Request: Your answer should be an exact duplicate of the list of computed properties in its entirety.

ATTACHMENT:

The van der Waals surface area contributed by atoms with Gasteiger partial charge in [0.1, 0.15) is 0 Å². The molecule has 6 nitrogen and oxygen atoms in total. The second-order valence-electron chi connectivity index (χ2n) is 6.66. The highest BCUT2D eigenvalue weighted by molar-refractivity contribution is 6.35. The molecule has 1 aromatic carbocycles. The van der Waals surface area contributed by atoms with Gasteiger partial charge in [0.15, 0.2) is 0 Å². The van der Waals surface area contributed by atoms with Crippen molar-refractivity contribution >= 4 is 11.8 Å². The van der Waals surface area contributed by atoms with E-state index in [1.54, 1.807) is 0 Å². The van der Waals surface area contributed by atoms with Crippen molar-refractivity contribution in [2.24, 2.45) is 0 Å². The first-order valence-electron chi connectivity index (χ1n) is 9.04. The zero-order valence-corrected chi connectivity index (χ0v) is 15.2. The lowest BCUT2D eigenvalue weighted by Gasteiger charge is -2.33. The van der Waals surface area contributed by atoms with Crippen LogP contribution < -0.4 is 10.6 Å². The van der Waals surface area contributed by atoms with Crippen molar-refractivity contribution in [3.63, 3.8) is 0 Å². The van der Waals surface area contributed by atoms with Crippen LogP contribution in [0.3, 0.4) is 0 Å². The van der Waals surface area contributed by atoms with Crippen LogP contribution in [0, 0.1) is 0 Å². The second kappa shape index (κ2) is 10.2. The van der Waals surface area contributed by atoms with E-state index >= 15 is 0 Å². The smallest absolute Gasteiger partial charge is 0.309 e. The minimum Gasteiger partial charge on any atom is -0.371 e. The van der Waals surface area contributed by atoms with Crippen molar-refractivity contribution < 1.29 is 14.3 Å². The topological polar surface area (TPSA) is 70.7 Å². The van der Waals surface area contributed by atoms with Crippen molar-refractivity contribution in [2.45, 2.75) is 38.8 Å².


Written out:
The van der Waals surface area contributed by atoms with Gasteiger partial charge in [0.1, 0.15) is 0 Å². The molecule has 6 nitrogen and oxygen atoms in total. The second-order valence-electron chi connectivity index (χ2n) is 6.66. The highest BCUT2D eigenvalue weighted by molar-refractivity contribution is 6.35. The molecule has 1 aromatic carbocycles. The van der Waals surface area contributed by atoms with Gasteiger partial charge in [0.15, 0.2) is 0 Å². The van der Waals surface area contributed by atoms with Crippen molar-refractivity contribution >= 4 is 11.8 Å². The van der Waals surface area contributed by atoms with E-state index in [1.54, 1.807) is 0 Å². The van der Waals surface area contributed by atoms with Crippen molar-refractivity contribution in [2.24, 2.45) is 0 Å². The first-order valence-electron chi connectivity index (χ1n) is 9.04. The zero-order valence-corrected chi connectivity index (χ0v) is 15.2. The lowest BCUT2D eigenvalue weighted by Gasteiger charge is -2.33. The van der Waals surface area contributed by atoms with Crippen LogP contribution < -0.4 is 10.6 Å². The van der Waals surface area contributed by atoms with Crippen molar-refractivity contribution in [3.63, 3.8) is 0 Å². The van der Waals surface area contributed by atoms with Crippen LogP contribution in [0.3, 0.4) is 0 Å². The van der Waals surface area contributed by atoms with Crippen LogP contribution in [0, 0.1) is 0 Å². The second kappa shape index (κ2) is 10.2. The van der Waals surface area contributed by atoms with E-state index >= 15 is 0 Å². The smallest absolute Gasteiger partial charge is 0.309 e. The minimum Gasteiger partial charge on any atom is -0.371 e. The van der Waals surface area contributed by atoms with Crippen molar-refractivity contribution < 1.29 is 14.3 Å². The topological polar surface area (TPSA) is 70.7 Å². The van der Waals surface area contributed by atoms with Crippen molar-refractivity contribution in [2.45, 2.75) is 38.8 Å².